For the past twenty-five years I have experimented extensively with all of our available revolver and automatic pistol cartridges which are suitable for game shooting, defense or target work. Most of my early shooting was done with the old cap-and-ball Colts single action revolvers, or as we in the West are apt to term them “Sixguns.” I have seldom heard a revolver called anything but a Sixgun” or “Sixshooter” except during my two years of School of Instruction and participation in the National Matches at Camp Perry, Ohio. For this reason, I will probably term the revolver a “sixgun” more often than I will use its theoretical name throughout the following pages.

During most of my life I have had a good sixgun within easy reach at practically all time. Until 1929 I rode saddle broncs, packed, punched cows and ran trap lines most of the time; during much of this work a rifle would have been an encumbrance, so the sixgun was taken along instead. While punching cows, that sixgun usually fed my cow dog and very often myself as well. On some few occasions it undoubtedly saved my life, as well as furnished needed food for the table. Sometimes it was necessary to put a three legged horse out of misery, or to end the suffering of a hopelessly bogged cow critter. At other times, I occasionally encountered a coyote out in good open country, and when my cow horse could carry me within range of the little sage wolf, my sixgun ended his days. At other times it furnished the needed bait for lynx, bobcat and badger sets. Many times I have found little calves starved to death on the range because they had tried to sniff at a porcupine whereupon the quill pig had given them a rap across the face with his tail, filling their noses so full of the barbed quills that their mothers would not allow them to suckle and starvation followed. Several of my ponies have also had their noses filled with quills because they became too curious for their own good; so I always take time out to end quill pig’s existence with a sixgun slug.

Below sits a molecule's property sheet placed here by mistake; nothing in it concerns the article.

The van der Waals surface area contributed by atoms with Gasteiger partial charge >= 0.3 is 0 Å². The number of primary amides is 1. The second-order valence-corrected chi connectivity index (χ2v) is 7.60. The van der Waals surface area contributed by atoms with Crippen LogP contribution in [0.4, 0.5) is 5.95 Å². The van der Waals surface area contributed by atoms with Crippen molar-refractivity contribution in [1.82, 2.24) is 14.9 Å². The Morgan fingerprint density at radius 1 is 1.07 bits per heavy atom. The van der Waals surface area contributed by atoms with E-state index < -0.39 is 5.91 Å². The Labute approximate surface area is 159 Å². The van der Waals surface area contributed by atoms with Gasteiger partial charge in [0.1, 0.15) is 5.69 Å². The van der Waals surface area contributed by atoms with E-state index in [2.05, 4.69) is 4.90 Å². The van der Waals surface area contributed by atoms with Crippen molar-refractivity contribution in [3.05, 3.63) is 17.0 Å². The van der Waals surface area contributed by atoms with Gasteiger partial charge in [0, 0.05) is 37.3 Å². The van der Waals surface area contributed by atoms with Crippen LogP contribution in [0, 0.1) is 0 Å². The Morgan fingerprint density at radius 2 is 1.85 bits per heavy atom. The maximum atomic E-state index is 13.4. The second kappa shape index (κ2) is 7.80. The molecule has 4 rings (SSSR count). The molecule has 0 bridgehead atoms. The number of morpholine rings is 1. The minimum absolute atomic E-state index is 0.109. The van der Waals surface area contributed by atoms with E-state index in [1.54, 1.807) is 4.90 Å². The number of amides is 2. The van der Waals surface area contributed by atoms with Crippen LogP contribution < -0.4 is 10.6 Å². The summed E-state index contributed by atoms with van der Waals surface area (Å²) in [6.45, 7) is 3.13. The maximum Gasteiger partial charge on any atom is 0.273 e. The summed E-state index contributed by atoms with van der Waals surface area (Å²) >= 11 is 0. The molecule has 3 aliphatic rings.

Each year during grouse season, I killed a great many of these fine birds while hunting cattle. When a kid in Montana, I kept a record of the grouse killed with my old .32/20 S. A. Colt, which ran 42, 41 and 43 birds for the three successive years. The great horned owls were also often encountered, especially in the winter when riding along the little stream beds which were lined with leafless cottonwood and willow trees. During one single winter while at Durkee, Oregon I killed 32 of these birds with a .44 Special S. A. Colt, thereby saving the lives of a great many grouse, quail and rabbits.

I do not believe in hunting or shooting big game with a sixgun when it is possible to use the rifle; nevertheless, I have often encountered big game while out riding with no rifle along, or where a rifle would have been in the way and out of the question. On these occasions I have used the sixgun, killing seven mule deer, three elk, one mountain goat and one cougar with it. My early cow-punching days showed conclusively that while a sixgun was not needed for defense very often, when such did crop up suddenly, it was needed damn bad and the most powerful loads available were none too heavy then. Many times I have been wound up while roping off a green colt. At other times, I have been in equally bad positions by my horse sticking a foot in a badger or dog hole and turning a flip flop. On some of these occasions I have been pinned under the horse, at others I have been dragged for some distance.

Many time I have roped and dragged bogged cows out of the mud, then gotten down off my nag and “tailed ‘em up,” only to have the ungrateful critters ram their tongues out a foot, let out a beller and give me the race of my life if my horse was not within easy reach. Sometimes they were so weak they could make only a few short jumps and then pile up again, causing me to repeat the tailing up performance. Any old cow poke knows all about this, and the danger in it at times from half-wild range cattle. Cattle are run and worked today in much rougher country than in former years, being forced back onto the rough Forest Reserves by lack of the open ranges where they were formerly run.